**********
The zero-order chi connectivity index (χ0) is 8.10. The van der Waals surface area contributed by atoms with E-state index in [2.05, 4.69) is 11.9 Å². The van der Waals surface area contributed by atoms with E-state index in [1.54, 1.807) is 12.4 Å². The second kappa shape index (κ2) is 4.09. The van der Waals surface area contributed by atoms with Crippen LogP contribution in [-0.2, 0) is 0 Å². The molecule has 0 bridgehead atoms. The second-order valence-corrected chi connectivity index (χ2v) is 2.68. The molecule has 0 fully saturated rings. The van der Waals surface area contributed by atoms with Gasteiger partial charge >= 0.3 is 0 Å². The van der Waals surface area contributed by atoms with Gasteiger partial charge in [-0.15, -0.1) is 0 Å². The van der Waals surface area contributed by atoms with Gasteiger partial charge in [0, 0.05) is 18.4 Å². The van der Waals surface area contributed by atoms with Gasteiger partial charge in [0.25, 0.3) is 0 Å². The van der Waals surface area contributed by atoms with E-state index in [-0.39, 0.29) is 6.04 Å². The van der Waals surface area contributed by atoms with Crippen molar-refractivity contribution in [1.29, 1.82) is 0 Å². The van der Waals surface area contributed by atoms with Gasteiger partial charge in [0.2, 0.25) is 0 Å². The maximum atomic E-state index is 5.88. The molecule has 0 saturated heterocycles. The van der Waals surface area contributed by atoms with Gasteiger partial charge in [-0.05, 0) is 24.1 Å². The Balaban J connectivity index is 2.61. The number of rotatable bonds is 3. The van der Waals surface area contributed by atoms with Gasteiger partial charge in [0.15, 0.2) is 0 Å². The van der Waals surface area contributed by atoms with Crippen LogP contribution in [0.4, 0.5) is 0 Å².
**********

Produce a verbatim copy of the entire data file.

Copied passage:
The zero-order chi connectivity index (χ0) is 8.10. The van der Waals surface area contributed by atoms with E-state index in [2.05, 4.69) is 11.9 Å². The van der Waals surface area contributed by atoms with E-state index in [1.54, 1.807) is 12.4 Å². The second kappa shape index (κ2) is 4.09. The van der Waals surface area contributed by atoms with Crippen LogP contribution in [-0.2, 0) is 0 Å². The molecule has 0 bridgehead atoms. The second-order valence-corrected chi connectivity index (χ2v) is 2.68. The molecule has 0 fully saturated rings. The van der Waals surface area contributed by atoms with Gasteiger partial charge >= 0.3 is 0 Å². The van der Waals surface area contributed by atoms with Gasteiger partial charge in [-0.15, -0.1) is 0 Å². The van der Waals surface area contributed by atoms with Gasteiger partial charge in [0, 0.05) is 18.4 Å². The van der Waals surface area contributed by atoms with Gasteiger partial charge in [0.25, 0.3) is 0 Å². The van der Waals surface area contributed by atoms with E-state index in [-0.39, 0.29) is 6.04 Å². The van der Waals surface area contributed by atoms with Crippen molar-refractivity contribution in [1.29, 1.82) is 0 Å². The van der Waals surface area contributed by atoms with Gasteiger partial charge in [0.2, 0.25) is 0 Å². The maximum atomic E-state index is 5.88. The molecule has 0 saturated heterocycles. The van der Waals surface area contributed by atoms with Gasteiger partial charge in [-0.05, 0) is 24.1 Å². The Balaban J connectivity index is 2.61. The number of rotatable bonds is 3. The van der Waals surface area contributed by atoms with Gasteiger partial charge in [0.15, 0.2) is 0 Å². The van der Waals surface area contributed by atoms with Crippen LogP contribution in [0.4, 0.5) is 0 Å².